Asian energy demand set to skyrocket

Dr Toichi was speaking at the recent Harvard Project for Asian and International Relations (HPAIR) in Seoul, Republic of Korea.

The largest increase will come from China. Together, China and India already account for about 63 percent of total Asian energy consumption.

Dr Toichi said Japan’s share will decline due both to lower economic growth and to improvements in energy efficiency in coming years.

In Asia, CO2 emissions will almost double from 11 Gt-CO2 in 2008 to 20Gt-CO2 by 2035.

Dr Toichi said it’s clear this is not sustainable in terms of energy security and global climate change because most energy comes from fossil fuels.

“We have to make an effort to realise more sustainable energy future.”

He added that countries need to employ mix of measures such as carbon tax, emission trading schemes, feed-in tariffs and energy efficiency standards.

“It’s very controversial now, of course, but nuclear energy supply will definitely increase in future in the Asian region.”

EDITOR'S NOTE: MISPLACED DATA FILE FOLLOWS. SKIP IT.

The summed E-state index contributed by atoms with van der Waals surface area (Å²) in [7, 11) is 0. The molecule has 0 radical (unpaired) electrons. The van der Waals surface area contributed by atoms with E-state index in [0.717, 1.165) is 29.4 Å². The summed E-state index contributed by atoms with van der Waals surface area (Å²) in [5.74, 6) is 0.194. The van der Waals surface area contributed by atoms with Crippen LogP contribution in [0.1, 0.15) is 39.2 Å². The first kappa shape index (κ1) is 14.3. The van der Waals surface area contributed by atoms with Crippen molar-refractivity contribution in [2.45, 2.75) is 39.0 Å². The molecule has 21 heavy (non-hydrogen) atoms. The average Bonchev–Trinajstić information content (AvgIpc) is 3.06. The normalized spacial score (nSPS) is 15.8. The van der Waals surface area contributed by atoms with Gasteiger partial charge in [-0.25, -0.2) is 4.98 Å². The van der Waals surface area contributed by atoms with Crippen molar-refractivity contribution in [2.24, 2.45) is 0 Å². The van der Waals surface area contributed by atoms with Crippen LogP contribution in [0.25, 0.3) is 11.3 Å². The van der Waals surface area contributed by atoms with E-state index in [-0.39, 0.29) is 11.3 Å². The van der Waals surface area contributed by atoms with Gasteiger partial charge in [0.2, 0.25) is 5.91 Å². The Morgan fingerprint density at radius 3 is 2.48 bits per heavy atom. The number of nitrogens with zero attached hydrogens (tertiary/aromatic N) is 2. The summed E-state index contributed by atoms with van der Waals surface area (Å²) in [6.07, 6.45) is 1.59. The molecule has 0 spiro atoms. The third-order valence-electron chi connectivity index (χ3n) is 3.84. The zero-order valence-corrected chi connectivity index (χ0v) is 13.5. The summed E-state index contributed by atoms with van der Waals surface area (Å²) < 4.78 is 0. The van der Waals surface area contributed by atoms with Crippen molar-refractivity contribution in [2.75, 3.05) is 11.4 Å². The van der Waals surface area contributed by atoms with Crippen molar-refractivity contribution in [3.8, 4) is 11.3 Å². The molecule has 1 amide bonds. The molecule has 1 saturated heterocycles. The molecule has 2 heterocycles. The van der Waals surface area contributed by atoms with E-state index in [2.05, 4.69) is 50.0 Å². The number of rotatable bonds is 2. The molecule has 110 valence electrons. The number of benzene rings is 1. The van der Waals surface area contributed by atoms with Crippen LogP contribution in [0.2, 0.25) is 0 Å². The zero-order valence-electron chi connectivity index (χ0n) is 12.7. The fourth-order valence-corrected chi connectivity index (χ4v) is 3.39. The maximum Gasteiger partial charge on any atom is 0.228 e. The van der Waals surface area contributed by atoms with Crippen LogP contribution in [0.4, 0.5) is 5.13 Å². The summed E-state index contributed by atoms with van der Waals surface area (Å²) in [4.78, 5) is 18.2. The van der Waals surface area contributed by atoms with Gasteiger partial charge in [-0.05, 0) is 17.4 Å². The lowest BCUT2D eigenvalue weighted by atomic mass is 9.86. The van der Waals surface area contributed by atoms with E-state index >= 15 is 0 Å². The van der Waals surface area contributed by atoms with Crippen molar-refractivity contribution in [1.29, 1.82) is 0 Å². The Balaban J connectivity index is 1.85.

Almost 40 of Japan’s 54 nuclear reactors remain shut down as the country continues to deal with the fall-out from its triple earthquake, tsunami, nuclear meltdown in March this year.

Dr Toichi noted Japan faces power shortages right across the country as it heads out of summer and into its winter season.

Nuclear energy accounted for about 30 percent of Japan’s total power generation in 2009.

IEEJ estimates put the additional fuel costs due to the shutdown at around US$20 billion in 2011.

“That will double to US$40 billion next year if all the nuclear power plants are closed,” said Dr Toichi.

“Of course, safety is important but the economic impact is serious for Japan too.”

The power supply shortage and the high cost of electricity coupled with the Yen’s appreciation are leading Japanese manufacturers to shift their production and investment overseas.

Writer Ruth Le Pla attended HPAIR in the Republic of Korea with the aid of an Asia New Zealand Media Advisory Grant.


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